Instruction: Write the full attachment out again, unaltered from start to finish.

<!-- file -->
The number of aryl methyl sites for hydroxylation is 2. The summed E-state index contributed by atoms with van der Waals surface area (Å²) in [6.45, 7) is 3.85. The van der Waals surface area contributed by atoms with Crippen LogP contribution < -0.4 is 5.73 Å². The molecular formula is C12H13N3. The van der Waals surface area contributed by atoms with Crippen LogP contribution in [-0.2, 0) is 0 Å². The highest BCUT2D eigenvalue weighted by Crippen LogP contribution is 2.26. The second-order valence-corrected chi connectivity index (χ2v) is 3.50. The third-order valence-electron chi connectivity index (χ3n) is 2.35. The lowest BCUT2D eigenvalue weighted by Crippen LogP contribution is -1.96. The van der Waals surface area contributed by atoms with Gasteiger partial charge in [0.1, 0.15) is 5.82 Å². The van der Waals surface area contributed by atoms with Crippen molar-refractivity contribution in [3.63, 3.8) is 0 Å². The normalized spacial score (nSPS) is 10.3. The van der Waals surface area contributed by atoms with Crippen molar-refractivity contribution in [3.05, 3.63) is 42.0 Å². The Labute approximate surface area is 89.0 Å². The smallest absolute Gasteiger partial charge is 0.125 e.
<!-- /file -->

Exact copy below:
The number of aryl methyl sites for hydroxylation is 2. The summed E-state index contributed by atoms with van der Waals surface area (Å²) in [6.45, 7) is 3.85. The van der Waals surface area contributed by atoms with Crippen LogP contribution < -0.4 is 5.73 Å². The molecular formula is C12H13N3. The van der Waals surface area contributed by atoms with Crippen LogP contribution in [-0.2, 0) is 0 Å². The highest BCUT2D eigenvalue weighted by Crippen LogP contribution is 2.26. The second-order valence-corrected chi connectivity index (χ2v) is 3.50. The third-order valence-electron chi connectivity index (χ3n) is 2.35. The lowest BCUT2D eigenvalue weighted by Crippen LogP contribution is -1.96. The van der Waals surface area contributed by atoms with Gasteiger partial charge in [0.1, 0.15) is 5.82 Å². The van der Waals surface area contributed by atoms with Crippen molar-refractivity contribution in [3.63, 3.8) is 0 Å². The normalized spacial score (nSPS) is 10.3. The van der Waals surface area contributed by atoms with Crippen molar-refractivity contribution in [3.05, 3.63) is 42.0 Å². The Labute approximate surface area is 89.0 Å². The smallest absolute Gasteiger partial charge is 0.125 e.